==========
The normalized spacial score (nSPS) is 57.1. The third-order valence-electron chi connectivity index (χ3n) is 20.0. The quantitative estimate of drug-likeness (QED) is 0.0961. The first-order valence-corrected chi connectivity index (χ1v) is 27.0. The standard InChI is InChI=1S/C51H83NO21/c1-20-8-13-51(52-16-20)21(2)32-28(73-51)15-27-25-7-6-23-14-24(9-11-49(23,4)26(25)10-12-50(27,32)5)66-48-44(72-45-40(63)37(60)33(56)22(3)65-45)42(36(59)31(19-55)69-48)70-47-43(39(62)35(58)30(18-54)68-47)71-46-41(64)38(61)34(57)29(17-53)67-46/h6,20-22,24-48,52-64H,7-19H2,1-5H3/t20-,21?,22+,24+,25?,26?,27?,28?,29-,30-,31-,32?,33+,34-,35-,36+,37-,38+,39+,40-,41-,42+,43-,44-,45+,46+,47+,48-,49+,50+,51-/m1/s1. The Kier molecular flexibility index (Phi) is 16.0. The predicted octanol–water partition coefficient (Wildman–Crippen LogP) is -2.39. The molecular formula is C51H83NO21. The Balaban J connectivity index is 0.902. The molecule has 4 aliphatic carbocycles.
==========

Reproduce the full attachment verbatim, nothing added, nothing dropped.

The normalized spacial score (nSPS) is 57.1. The third-order valence-electron chi connectivity index (χ3n) is 20.0. The quantitative estimate of drug-likeness (QED) is 0.0961. The first-order valence-corrected chi connectivity index (χ1v) is 27.0. The standard InChI is InChI=1S/C51H83NO21/c1-20-8-13-51(52-16-20)21(2)32-28(73-51)15-27-25-7-6-23-14-24(9-11-49(23,4)26(25)10-12-50(27,32)5)66-48-44(72-45-40(63)37(60)33(56)22(3)65-45)42(36(59)31(19-55)69-48)70-47-43(39(62)35(58)30(18-54)68-47)71-46-41(64)38(61)34(57)29(17-53)67-46/h6,20-22,24-48,52-64H,7-19H2,1-5H3/t20-,21?,22+,24+,25?,26?,27?,28?,29-,30-,31-,32?,33+,34-,35-,36+,37-,38+,39+,40-,41-,42+,43-,44-,45+,46+,47+,48-,49+,50+,51-/m1/s1. The Kier molecular flexibility index (Phi) is 16.0. The predicted octanol–water partition coefficient (Wildman–Crippen LogP) is -2.39. The molecular formula is C51H83NO21. The Balaban J connectivity index is 0.902. The molecule has 4 aliphatic carbocycles.